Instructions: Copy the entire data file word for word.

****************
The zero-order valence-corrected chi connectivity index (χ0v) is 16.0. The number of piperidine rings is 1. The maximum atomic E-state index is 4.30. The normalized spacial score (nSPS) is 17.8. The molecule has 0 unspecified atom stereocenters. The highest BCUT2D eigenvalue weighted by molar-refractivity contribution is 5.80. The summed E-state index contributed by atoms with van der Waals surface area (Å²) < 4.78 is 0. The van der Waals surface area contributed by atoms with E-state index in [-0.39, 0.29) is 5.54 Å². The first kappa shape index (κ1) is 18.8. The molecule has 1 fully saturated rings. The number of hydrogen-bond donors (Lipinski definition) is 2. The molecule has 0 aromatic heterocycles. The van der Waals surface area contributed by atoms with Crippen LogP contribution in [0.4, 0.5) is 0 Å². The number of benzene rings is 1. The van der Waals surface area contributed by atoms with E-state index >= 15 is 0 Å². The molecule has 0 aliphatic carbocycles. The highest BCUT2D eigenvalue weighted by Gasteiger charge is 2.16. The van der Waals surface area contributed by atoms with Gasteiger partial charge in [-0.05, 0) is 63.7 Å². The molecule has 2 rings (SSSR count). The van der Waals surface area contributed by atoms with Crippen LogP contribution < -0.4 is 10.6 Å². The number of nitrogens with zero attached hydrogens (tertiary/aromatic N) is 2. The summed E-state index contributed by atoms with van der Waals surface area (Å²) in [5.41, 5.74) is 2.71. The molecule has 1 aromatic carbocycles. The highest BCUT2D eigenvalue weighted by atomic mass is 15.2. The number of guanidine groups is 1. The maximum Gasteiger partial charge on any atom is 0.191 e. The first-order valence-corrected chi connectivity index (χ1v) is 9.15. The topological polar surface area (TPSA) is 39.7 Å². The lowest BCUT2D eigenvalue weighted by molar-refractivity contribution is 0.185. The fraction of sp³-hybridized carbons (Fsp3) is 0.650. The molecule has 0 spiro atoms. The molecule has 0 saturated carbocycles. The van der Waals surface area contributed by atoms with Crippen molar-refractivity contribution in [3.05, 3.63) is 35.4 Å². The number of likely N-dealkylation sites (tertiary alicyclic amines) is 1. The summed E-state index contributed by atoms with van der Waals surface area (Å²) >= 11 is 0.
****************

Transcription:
The zero-order valence-corrected chi connectivity index (χ0v) is 16.0. The number of piperidine rings is 1. The maximum atomic E-state index is 4.30. The normalized spacial score (nSPS) is 17.8. The molecule has 0 unspecified atom stereocenters. The highest BCUT2D eigenvalue weighted by molar-refractivity contribution is 5.80. The summed E-state index contributed by atoms with van der Waals surface area (Å²) < 4.78 is 0. The van der Waals surface area contributed by atoms with E-state index in [-0.39, 0.29) is 5.54 Å². The first kappa shape index (κ1) is 18.8. The molecule has 1 fully saturated rings. The number of hydrogen-bond donors (Lipinski definition) is 2. The molecule has 0 aromatic heterocycles. The van der Waals surface area contributed by atoms with Crippen LogP contribution in [0.4, 0.5) is 0 Å². The number of benzene rings is 1. The van der Waals surface area contributed by atoms with E-state index >= 15 is 0 Å². The molecule has 0 aliphatic carbocycles. The highest BCUT2D eigenvalue weighted by Gasteiger charge is 2.16. The van der Waals surface area contributed by atoms with Gasteiger partial charge in [-0.05, 0) is 63.7 Å². The molecule has 2 rings (SSSR count). The van der Waals surface area contributed by atoms with Crippen LogP contribution < -0.4 is 10.6 Å². The number of nitrogens with zero attached hydrogens (tertiary/aromatic N) is 2. The summed E-state index contributed by atoms with van der Waals surface area (Å²) in [5.41, 5.74) is 2.71. The molecule has 1 aromatic carbocycles. The highest BCUT2D eigenvalue weighted by atomic mass is 15.2. The number of guanidine groups is 1. The maximum Gasteiger partial charge on any atom is 0.191 e. The first-order valence-corrected chi connectivity index (χ1v) is 9.15. The topological polar surface area (TPSA) is 39.7 Å². The lowest BCUT2D eigenvalue weighted by molar-refractivity contribution is 0.185. The fraction of sp³-hybridized carbons (Fsp3) is 0.650. The molecule has 0 spiro atoms. The molecule has 0 saturated carbocycles. The van der Waals surface area contributed by atoms with Crippen molar-refractivity contribution in [3.05, 3.63) is 35.4 Å². The number of likely N-dealkylation sites (tertiary alicyclic amines) is 1. The summed E-state index contributed by atoms with van der Waals surface area (Å²) >= 11 is 0.